Canadian authorities have named the suspect in the Edmonton terror attack as Somali refugee Abdulahi Hasan Sharif, a known extremist investigated by police in 2015.
Edmonton Police Service has also released a graphic video of the initial phase of the attack, in which Sharif ploughs a car through a police checkpoint near the Commonwealth Stadium and sends an officer flying through the air, before exiting the vehicle and stabbing him multiple times.
WARNING: Disturbing images.
Edmonton police released security video showing the terror attack where an officer was rammed with car, stabbed pic.twitter.com/UlvB8TBdjI
— Globalnews.ca (@globalnews) October 1, 2017
Sharif’s past extremism was revealed by the Royal Canadian Mounted Police (RCMP), CTV reports.
“We can confirm that in 2015, a complaint was filed with the Edmonton Police Service, around reports being made that the suspect was espousing extremist ideology,” admitted RCMP Assistant Commissioner Marlin Degrand. “At the end of that exhaustive investigation, there was insufficient evidence to pursue terrorism charges or a peace bond.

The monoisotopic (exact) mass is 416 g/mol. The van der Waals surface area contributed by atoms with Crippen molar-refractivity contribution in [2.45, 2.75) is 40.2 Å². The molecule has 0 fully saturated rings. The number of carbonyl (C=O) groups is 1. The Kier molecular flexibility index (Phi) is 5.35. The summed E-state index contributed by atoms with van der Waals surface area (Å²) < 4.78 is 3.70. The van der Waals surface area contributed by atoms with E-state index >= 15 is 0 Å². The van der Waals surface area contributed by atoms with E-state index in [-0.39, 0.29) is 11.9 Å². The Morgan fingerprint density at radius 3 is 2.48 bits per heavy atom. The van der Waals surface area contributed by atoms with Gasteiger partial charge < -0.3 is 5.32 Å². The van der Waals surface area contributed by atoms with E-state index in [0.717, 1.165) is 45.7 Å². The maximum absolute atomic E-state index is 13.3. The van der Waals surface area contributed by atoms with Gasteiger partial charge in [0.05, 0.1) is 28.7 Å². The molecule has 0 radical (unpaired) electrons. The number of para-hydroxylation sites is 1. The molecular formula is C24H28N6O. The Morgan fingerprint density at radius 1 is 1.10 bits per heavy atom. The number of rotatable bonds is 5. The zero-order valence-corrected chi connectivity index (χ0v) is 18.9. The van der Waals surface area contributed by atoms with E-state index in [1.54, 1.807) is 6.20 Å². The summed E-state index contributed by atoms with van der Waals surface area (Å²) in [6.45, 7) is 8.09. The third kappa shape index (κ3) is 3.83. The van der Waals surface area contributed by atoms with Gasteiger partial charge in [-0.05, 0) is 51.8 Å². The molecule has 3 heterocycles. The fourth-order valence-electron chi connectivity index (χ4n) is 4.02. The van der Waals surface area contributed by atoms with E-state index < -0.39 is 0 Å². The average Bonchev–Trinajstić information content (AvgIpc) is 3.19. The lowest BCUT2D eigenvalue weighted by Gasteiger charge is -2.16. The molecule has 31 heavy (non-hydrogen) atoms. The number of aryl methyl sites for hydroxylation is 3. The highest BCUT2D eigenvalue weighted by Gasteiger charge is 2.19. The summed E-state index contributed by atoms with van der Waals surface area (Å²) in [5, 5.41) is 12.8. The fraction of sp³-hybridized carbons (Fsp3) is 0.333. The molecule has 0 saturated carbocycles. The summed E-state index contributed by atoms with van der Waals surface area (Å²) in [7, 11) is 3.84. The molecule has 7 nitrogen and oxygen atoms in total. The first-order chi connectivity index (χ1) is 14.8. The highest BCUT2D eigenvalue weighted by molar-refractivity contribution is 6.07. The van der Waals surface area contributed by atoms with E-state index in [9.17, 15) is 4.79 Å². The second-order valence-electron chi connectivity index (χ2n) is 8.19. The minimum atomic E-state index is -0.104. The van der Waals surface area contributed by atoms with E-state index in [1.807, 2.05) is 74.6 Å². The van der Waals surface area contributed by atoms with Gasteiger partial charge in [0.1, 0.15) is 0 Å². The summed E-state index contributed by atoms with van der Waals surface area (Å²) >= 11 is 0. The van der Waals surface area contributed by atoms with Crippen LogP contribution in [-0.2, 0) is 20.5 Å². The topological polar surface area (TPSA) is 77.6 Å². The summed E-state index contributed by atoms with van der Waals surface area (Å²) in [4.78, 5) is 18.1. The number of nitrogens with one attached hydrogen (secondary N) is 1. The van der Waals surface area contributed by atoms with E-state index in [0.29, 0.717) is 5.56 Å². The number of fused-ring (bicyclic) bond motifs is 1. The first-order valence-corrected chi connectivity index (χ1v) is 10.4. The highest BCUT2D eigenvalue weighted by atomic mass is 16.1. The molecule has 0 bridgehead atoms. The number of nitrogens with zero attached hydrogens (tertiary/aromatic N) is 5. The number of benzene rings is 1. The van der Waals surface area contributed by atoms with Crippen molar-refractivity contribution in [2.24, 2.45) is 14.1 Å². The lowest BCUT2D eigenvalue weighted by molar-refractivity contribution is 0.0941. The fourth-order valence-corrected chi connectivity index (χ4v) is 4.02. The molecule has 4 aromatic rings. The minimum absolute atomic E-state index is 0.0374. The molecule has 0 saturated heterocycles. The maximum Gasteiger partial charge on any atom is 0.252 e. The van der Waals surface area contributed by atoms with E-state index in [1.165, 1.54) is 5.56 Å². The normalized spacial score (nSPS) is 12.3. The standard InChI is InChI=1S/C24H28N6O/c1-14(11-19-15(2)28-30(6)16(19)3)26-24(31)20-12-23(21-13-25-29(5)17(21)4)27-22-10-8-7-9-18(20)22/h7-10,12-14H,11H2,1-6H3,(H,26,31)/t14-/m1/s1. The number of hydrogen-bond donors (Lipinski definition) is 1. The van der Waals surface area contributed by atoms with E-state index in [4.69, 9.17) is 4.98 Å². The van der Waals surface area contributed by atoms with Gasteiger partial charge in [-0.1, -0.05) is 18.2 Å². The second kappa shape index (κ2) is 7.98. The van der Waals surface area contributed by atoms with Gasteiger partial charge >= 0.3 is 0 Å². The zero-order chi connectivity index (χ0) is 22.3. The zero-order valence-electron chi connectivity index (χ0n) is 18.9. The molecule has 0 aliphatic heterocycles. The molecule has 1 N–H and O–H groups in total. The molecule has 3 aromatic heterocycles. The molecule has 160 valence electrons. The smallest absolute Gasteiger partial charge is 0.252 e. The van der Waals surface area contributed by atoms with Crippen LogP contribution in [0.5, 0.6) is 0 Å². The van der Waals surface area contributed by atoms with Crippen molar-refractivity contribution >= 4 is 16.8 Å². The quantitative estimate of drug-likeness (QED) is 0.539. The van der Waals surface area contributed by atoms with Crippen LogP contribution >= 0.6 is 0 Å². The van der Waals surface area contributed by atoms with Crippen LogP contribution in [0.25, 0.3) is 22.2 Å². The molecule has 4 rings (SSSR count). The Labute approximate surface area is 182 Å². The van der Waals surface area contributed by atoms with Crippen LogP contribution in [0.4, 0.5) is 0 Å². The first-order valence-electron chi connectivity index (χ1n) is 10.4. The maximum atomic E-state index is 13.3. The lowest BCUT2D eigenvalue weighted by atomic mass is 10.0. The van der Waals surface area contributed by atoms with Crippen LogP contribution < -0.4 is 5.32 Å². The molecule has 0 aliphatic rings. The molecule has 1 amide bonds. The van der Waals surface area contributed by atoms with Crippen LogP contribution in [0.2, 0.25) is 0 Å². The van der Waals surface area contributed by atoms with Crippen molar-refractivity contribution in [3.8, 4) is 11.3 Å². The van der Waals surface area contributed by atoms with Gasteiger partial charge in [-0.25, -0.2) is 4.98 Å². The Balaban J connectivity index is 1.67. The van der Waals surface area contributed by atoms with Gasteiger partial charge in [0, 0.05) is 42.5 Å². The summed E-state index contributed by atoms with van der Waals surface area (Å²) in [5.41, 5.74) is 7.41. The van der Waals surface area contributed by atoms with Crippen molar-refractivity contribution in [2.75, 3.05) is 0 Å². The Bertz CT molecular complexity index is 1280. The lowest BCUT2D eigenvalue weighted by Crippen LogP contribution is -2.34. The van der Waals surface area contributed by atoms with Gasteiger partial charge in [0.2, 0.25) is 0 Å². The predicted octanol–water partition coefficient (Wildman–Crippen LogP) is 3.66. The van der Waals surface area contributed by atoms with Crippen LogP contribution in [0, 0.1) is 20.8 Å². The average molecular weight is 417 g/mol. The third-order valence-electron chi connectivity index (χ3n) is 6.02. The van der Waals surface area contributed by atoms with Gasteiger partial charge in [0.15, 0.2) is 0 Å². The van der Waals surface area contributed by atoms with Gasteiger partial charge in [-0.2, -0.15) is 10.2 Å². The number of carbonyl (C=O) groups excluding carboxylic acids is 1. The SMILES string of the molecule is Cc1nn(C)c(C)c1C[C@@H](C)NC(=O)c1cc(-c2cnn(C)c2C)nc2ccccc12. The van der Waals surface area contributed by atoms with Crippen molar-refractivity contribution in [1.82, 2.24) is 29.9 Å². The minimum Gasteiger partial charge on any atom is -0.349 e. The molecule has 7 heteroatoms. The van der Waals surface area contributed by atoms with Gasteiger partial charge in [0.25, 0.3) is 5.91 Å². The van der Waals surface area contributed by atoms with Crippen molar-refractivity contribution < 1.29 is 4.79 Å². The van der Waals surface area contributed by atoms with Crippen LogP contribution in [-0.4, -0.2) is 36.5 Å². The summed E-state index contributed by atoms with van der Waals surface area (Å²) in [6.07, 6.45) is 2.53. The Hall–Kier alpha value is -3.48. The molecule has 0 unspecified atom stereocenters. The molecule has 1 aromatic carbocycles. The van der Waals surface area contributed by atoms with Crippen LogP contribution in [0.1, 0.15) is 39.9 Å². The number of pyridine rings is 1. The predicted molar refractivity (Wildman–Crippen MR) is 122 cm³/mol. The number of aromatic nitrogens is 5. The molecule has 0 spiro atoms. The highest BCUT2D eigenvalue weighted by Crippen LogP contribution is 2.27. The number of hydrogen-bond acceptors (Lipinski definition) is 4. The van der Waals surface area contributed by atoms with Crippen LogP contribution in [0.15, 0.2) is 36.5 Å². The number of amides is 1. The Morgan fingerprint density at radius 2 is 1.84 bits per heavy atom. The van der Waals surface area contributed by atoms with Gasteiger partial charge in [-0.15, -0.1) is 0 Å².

“Further, the suspect was not actually deemed, at that time, to pose a threat to the security of Canada.”
Edmonton Police Chief Rod Knecht said charges have not been laid yet, but confirmed that Sharif has been arrested for participation in a terrorist act, commission of an offence for a terrorist group, five counts of attempted murder, dangerous driving, criminal flight causing bodily harm, and possession of a weapon for a dangerous purpose.
— Conservative Party (@CPC_HQ) September 28, 2015
After his initial attack outside the sports stadium, Sharif later appeared in a rented U-Haul van with up to fourteen cruisers in hot pursuit.
The 30-year-old refugee slammed into at least four pedestrians during the chase, before his vehicle somehow ended up on its side.
Canadian prime minister Justin Trudeau, who campaigned for office pledging he would fight for the right of terrorists to keep their citizenship, responded to the Edmonton attacks with a statement asserting: “We know that Canada’s strength comes from our diversity”.
He also tweeted: “We’ll never let violent extremism win” — drawing sharp criticism from some quarters.
“It is winning, mate. And every day it’s winning a little more,” responded Jordan Peterson, a Professor of Clinical Psychology at the University of Toronto, who has become something of an icon among young conservatives and free speech advocates.